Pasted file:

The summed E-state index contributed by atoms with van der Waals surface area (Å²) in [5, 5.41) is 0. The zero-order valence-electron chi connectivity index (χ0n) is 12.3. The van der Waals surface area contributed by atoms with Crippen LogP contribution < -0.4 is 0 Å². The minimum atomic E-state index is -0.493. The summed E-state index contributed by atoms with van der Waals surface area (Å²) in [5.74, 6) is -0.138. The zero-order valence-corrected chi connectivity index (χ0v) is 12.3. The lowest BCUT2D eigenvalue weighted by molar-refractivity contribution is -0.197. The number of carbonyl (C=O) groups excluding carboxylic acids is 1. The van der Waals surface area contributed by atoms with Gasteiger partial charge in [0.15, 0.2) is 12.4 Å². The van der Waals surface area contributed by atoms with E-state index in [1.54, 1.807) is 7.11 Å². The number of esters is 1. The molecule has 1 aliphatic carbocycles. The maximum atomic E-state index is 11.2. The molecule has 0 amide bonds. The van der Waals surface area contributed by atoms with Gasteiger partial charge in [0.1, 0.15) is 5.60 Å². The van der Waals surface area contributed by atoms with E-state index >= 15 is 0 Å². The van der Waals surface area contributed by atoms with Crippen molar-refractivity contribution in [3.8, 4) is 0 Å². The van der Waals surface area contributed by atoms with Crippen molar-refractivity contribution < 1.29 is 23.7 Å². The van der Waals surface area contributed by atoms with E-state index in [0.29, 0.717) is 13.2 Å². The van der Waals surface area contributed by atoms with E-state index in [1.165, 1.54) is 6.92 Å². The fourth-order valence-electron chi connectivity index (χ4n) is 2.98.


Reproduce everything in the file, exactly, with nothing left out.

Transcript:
The summed E-state index contributed by atoms with van der Waals surface area (Å²) in [5, 5.41) is 0. The zero-order valence-electron chi connectivity index (χ0n) is 12.3. The van der Waals surface area contributed by atoms with Crippen LogP contribution < -0.4 is 0 Å². The minimum atomic E-state index is -0.493. The summed E-state index contributed by atoms with van der Waals surface area (Å²) in [5.74, 6) is -0.138. The zero-order valence-corrected chi connectivity index (χ0v) is 12.3. The lowest BCUT2D eigenvalue weighted by molar-refractivity contribution is -0.197. The number of carbonyl (C=O) groups excluding carboxylic acids is 1. The van der Waals surface area contributed by atoms with Gasteiger partial charge in [0.15, 0.2) is 12.4 Å². The van der Waals surface area contributed by atoms with E-state index in [1.54, 1.807) is 7.11 Å². The number of esters is 1. The molecule has 1 aliphatic carbocycles. The maximum atomic E-state index is 11.2. The molecule has 0 amide bonds. The van der Waals surface area contributed by atoms with Gasteiger partial charge in [0.1, 0.15) is 5.60 Å². The van der Waals surface area contributed by atoms with E-state index >= 15 is 0 Å². The van der Waals surface area contributed by atoms with Crippen molar-refractivity contribution in [3.8, 4) is 0 Å². The van der Waals surface area contributed by atoms with Crippen molar-refractivity contribution < 1.29 is 23.7 Å². The van der Waals surface area contributed by atoms with E-state index in [0.29, 0.717) is 13.2 Å². The van der Waals surface area contributed by atoms with E-state index in [1.165, 1.54) is 6.92 Å². The fourth-order valence-electron chi connectivity index (χ4n) is 2.98.